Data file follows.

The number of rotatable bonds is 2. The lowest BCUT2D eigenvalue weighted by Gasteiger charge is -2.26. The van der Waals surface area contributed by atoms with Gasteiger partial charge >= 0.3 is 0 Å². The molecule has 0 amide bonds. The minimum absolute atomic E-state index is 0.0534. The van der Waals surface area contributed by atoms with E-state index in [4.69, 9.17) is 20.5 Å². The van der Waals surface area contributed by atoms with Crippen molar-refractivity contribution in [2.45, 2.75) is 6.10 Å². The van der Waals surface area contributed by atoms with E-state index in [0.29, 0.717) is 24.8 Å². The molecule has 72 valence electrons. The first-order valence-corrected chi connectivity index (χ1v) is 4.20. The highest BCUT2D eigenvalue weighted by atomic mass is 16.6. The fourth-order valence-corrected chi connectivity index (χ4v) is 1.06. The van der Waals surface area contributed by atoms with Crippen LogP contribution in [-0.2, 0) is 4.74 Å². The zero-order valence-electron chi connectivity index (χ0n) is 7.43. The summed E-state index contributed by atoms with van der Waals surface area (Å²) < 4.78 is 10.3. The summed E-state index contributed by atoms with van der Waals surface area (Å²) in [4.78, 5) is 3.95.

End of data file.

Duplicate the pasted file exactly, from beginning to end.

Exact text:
The number of rotatable bonds is 2. The lowest BCUT2D eigenvalue weighted by Gasteiger charge is -2.26. The van der Waals surface area contributed by atoms with Gasteiger partial charge >= 0.3 is 0 Å². The molecule has 0 amide bonds. The minimum absolute atomic E-state index is 0.0534. The van der Waals surface area contributed by atoms with E-state index in [4.69, 9.17) is 20.5 Å². The van der Waals surface area contributed by atoms with Crippen molar-refractivity contribution in [2.45, 2.75) is 6.10 Å². The van der Waals surface area contributed by atoms with E-state index in [0.29, 0.717) is 24.8 Å². The molecule has 72 valence electrons. The first-order valence-corrected chi connectivity index (χ1v) is 4.20. The highest BCUT2D eigenvalue weighted by atomic mass is 16.6. The fourth-order valence-corrected chi connectivity index (χ4v) is 1.06. The van der Waals surface area contributed by atoms with Crippen LogP contribution in [-0.2, 0) is 4.74 Å². The zero-order valence-electron chi connectivity index (χ0n) is 7.43. The summed E-state index contributed by atoms with van der Waals surface area (Å²) < 4.78 is 10.3. The summed E-state index contributed by atoms with van der Waals surface area (Å²) in [4.78, 5) is 3.95.